In the north-eastern structure two floorings were discovered: the later of combined small-grade hardcore and river pebbles, below which was a kind of grid of thin wooden beams and laths filled with soil, small shards of pottery and the residue of rotten wood, about 15 cm thick. The older flooring was of the same consistency, beneath which was a thin layer of soil, all resting on a wooden base or platform of fir logs, planks and bundles of twigs with piles beneath them. Given the total thickness and weight of the two stone floorings, this building must have stood on the solid ground of the island, although it was built in the same way as lake dwellings.
The wooden structures of the Ripač lake dwellings are exceptionally well preserved.
The majority of the movable finds from the lake dwelling settlement in Ripač are shards and more or less intact pottery vessels. Typical of these vessels is a shiny black glaze, usually decorated with imitation ribbon-like decoration, while older examples are decorated with sharply separated facets on the rim and handles. The repertoire of forms is varied: cups, bowls, pots, urns and so on. These pottery forms are related to the contemporary pottery of the hill fort settlement in Pounje (Fiala, 1896, 94-100; Radimský, 1896, 73-93; Čović, 1962, 41-61), and in certaiin forms and details with a whole series of other sites both near and distant. Metal finds, particularly fibula and needles, are directly related with corresponding finds from Japodi necropolises in the Una valley (Marić, 1968, 5-79). The many moulds for casting axe heads, spears and other items indicate advanced metallurgy. Since there are no major deposits of metal ores in the wider environs, raw materials were obtained through barter.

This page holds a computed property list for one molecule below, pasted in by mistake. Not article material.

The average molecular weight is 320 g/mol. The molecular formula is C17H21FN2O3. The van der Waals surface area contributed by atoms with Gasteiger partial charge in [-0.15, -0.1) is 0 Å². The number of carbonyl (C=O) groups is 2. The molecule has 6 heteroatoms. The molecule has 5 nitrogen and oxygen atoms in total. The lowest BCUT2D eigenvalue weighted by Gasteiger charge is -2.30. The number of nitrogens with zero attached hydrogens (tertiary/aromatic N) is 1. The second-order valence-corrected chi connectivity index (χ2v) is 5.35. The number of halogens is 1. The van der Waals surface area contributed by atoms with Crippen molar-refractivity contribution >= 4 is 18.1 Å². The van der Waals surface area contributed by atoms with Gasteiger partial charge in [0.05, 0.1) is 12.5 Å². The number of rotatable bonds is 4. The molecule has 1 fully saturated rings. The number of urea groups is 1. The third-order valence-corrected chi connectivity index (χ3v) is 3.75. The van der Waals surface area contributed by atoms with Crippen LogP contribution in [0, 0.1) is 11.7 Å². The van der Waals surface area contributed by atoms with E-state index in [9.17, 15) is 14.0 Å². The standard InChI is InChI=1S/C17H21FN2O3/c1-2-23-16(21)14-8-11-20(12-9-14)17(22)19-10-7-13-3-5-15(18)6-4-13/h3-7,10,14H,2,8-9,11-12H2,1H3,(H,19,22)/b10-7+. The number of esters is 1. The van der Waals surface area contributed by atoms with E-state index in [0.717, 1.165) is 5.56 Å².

The economic basis of life in this settlement was agriculture and raising livestock, which must have produced significant excess products to be used for barter. The remains of flora that were discovered showed that the occupants of the lake dwelling settlement raised cereals (what, barley, oats), legumes (broad beans, peas), and the seeds of various mainly wild fruits, perhaps indicating embryonic orchardry. Among the osteological remains, the bones of domestic animals (pigs, sheep and goats, buffalo, horse, dog) predominated, while there were fewer bones of game animals (roe deer, red deer, chamois, hare, badger, beaver, bear, fox, wild cat). Hunting, fishing and gathering wild produce seem to have played only a supplementary role in the economy.
Among outstandingly significant finds are about fifteen anthropomorphic statuettes, most very sketchily made, merely indicating certain features of the human body. One stands out, a statuette of pyramidal form representing one of the last items of a series of pyramidal anthropomorphic terracottas originating back in the Bronze Age; also significant are two items of naked terracotta hermaphrodite figures. Finally, the largest of these items, prismatic in form, representing a naked seated female figure, probably represents the supreme female divinity. This statuette is akin to many similar examples concentrated in the north-west Balkans. (Raunig, 2004.).